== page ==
Google’s ruling on AdSense and adult

Scott Rabinowitz
Disclaimer: this is a topic where for conventional business reasons, I have a definite bias. Our company manages the sales of adult advertising on high traffic sites & domains. We feel that we are in a good position to help industry peers that have been or will be impacted by the Google AdSense adult domain policy change.

There are days when your brain gets thrown into action the minute you start reading your e-mails and industry news. The 18th of this month was one of those days for me. It appears that Google is no longer Kosher with letting adult domain owners and managers use their affiliate traffic partner revenue program called AdSense anymore. The immediate effects of this include various adult domain portfolio managers needing to find replacement income sources for the traffic generated by their domains to offset the loss of Google AdSense income.

The reason why AdSense works well for all online media verticals, including adult until recently, is simple. For companies and webmasters who have high quality & steady traffic flow, sending that traffic to an ad selling system versus affiliate compensation based offers is a reduction of financial risk. Advertisers pay for clicks or placement per day/month, impressions, etc. Measurable ad units that accountants can audit. Advertisers pay from an invoice, whether prepaid or postpaid. Affiliate programs pay for a share of the net effect of traffic performance, based upon revenue generated as determined by the technologies and program rules that govern each program.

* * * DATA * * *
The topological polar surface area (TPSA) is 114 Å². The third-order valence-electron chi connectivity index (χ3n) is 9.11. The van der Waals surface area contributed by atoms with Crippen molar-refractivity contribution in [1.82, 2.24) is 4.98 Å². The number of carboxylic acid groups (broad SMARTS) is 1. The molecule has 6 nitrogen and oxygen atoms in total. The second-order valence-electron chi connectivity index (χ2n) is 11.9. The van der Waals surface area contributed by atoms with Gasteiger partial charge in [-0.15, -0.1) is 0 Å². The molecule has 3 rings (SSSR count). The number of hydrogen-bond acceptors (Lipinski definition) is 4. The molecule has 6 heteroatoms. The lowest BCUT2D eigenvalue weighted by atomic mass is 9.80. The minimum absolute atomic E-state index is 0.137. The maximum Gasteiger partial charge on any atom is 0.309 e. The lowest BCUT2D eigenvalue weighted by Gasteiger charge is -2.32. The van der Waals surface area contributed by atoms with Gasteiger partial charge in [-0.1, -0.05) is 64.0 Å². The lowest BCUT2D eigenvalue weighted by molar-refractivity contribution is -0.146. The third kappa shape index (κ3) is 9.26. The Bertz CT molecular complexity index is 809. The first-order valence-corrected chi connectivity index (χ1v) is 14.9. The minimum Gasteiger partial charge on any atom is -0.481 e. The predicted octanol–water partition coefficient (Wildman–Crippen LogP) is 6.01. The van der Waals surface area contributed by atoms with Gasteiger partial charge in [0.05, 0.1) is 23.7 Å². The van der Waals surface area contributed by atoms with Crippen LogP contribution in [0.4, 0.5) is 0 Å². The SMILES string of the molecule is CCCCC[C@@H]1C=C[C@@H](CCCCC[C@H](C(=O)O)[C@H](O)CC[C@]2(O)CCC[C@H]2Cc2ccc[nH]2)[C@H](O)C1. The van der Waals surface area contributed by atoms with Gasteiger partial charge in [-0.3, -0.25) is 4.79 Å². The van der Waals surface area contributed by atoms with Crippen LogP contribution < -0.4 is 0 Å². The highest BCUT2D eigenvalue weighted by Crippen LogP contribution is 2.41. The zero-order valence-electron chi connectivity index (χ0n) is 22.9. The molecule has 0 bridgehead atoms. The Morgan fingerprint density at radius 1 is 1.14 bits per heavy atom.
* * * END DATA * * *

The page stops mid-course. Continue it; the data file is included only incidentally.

The goal for most high value domain owners is straightforward – steady income. In some cases, domain owners are not looking to develop their domains into web site projects requiring technical and human resources, therefore overhead. If the traffic generated by a domain portfolio is solid, then making the income through an ad sales business model is more steady and premium value than just signing up for various affiliate programs and seeing what sales can be made through affiliate links.

To achieve steady revenue, a domain holder can: 1) sell the ad space directly, potentially requiring staff, billing, legal support, ad servers, contracts, liability insurance etc. 2) use an automated ad sales program such as AVNads.com, AdultAdWorld.com or formerly Google’s AdSense program to sell your ad space; as Google has demonstrated, if the policies of the automated ad network program change, you get a form letter and the urgent need to find a replacement revenue stream. Most people prefer to buy ads and have them supported by live, knowledgeable and courteous personnel in the long run. 30 hire an agency to sell your ad space, where the agency is accountable to do everything from sell, collect and place ads, to serving them, providing indemnity and having a track record/references you can call upon to validate what you hear.

In the long term, Google’s policy change for AdSense will only impact ‘how’ the adult domain holders will monetize their highly valuable traffic, not ‘if.’ These domain holders include some of the very smartest people in our industry and beyond. As such, whatever methods can be used to sustain or exceed the income the owners were seeing before the AdSense ruling will be tested and put into action. The quantity and quality of consumer eyeballs these domains see from interested type-in traffic has not changed, only the route to steady income has been altered.